When creating a many-to-many relationship class, the Table To Relationship Class tool is used; the intermediate table containing the attributes is a required parameter and will be added to the relationship class.

In this example, to save time, the intermediate table has already been created. You will use this table, together with the Table To Relationship Class tool to create a relationship class.

1. But first, in the Contents pane, under Standalone Tables, locate the Intermediate Table.

Intermediate table
Intermediate table in Contents pane

2. Right-click and click Open to review the fields and attributes. The Intermediate Table contains all the valid relationships between the Facilities and the Outdoor Activities, where the Facility ID field is the origin primary key and the Activity ID field is the destination primary key.

Intermediate table attributes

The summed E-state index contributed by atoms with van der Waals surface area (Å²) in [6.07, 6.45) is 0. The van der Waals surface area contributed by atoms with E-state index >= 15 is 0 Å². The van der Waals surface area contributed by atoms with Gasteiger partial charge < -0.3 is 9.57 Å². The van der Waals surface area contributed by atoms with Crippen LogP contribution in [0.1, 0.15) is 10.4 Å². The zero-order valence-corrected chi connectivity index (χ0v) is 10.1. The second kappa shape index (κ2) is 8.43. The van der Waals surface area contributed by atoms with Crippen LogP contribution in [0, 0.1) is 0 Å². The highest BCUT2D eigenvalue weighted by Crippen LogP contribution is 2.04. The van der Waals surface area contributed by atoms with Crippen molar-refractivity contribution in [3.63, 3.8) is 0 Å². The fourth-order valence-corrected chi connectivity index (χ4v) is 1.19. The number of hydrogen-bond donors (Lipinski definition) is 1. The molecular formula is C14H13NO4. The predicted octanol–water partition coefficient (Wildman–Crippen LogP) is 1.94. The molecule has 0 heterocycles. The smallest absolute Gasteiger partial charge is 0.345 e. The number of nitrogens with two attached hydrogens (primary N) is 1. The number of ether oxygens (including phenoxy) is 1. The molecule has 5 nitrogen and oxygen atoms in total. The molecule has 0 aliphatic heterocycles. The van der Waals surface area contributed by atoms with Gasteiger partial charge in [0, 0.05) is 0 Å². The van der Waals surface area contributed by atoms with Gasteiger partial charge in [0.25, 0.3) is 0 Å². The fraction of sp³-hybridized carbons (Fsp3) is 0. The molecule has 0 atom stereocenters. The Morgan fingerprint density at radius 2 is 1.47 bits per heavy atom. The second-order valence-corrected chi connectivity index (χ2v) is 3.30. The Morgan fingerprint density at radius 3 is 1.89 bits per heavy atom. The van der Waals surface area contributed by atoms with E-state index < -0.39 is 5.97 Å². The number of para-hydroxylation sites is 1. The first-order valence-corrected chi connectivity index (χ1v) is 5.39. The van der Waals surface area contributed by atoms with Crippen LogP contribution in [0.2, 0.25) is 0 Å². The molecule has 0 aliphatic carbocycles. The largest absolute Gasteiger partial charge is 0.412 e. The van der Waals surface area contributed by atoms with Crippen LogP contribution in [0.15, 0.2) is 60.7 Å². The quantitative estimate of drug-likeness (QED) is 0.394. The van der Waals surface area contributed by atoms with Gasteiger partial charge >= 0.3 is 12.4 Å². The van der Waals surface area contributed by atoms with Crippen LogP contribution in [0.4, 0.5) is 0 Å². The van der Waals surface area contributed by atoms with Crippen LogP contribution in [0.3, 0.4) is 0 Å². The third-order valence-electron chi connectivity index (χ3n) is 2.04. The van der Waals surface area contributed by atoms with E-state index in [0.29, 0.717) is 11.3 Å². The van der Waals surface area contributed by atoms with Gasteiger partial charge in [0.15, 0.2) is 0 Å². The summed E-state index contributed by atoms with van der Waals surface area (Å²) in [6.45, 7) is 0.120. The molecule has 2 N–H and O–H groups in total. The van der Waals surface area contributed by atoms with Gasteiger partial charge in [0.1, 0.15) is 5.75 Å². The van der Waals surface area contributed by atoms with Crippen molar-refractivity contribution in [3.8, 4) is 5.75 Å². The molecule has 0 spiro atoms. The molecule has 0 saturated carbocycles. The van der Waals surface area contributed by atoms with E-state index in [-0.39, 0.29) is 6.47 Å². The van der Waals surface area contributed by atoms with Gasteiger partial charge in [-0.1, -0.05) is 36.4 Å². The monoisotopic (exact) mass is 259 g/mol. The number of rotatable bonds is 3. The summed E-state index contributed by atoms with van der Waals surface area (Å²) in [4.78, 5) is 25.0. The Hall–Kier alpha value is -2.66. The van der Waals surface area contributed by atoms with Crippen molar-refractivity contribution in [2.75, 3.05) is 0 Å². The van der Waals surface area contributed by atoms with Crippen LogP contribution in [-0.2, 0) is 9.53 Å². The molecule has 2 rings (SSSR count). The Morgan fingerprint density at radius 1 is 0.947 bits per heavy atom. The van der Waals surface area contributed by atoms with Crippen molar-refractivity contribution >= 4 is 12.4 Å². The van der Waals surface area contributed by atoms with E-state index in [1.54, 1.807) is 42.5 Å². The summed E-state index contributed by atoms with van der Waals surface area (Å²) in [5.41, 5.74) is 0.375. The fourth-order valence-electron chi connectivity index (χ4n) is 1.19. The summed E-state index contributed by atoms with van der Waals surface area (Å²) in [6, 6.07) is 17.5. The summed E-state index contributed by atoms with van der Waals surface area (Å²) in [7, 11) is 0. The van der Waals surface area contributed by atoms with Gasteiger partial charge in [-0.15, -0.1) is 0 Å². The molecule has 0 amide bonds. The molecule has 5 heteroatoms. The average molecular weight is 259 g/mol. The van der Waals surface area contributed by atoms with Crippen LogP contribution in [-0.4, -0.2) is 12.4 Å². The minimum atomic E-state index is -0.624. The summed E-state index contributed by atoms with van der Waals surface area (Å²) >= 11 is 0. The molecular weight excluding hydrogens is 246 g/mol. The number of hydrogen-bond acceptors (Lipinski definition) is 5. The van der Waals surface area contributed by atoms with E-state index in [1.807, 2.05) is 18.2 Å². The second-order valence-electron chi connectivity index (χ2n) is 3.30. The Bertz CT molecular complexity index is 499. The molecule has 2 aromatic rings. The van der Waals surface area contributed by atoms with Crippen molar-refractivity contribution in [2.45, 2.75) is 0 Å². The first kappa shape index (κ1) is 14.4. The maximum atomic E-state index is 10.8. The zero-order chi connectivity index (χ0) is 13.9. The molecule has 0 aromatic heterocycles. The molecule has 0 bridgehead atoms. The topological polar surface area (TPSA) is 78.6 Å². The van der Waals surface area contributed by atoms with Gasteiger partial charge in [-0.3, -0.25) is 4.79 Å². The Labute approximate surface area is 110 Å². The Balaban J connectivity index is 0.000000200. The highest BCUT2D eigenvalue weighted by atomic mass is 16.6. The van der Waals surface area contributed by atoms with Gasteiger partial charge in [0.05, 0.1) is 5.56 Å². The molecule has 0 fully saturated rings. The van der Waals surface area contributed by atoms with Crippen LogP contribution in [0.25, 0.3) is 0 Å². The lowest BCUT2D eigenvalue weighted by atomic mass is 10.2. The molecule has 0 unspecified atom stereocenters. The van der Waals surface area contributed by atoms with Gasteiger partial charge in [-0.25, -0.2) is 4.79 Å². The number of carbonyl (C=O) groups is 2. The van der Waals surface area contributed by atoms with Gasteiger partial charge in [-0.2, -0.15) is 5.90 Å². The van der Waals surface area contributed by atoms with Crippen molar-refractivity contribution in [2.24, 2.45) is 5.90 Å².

Intermediate table attribute table

3. On the ribbon, click the Analysis tab, and in the Geoprocessing group, click the Tools button.

Tools button on Analysis tab
Tools button on Analysis tab

4. On top of the Geoprocessing pane, in the Search bar, type table to relationship class.

5. From the list of results, choose Table To Relationship Class (Data Management Tools).

Geoprocessing tools list results
Geoprocessing tools list results

6. In the Table To Relationship Class geoprocessing tool, update the following parameters:

Table to Relationship Class geoprocessing tool
Table to Relationship Class geoprocessing tool

Note: Review Relationship class help for more information on each parameter.

7. Verify all parameter settings, then click Run.

Explore the related records and relationship class

1.In the Catalog pane, in the Databases folder, expand Wyoming Natural Assets. geodatabase and locate the FacilitieswithActivities relationship class.

Notice the (.geodatabase) extension. This indicates that you are working with a mobile geodatabase, which is an implementation of an open source public domain SQLite database. Because this SQLite geodatabase is a full-featured RDBMS, feature class names must include the primary database name to make them unique within the instance, thus the word “main” is appended to all feature class and table names.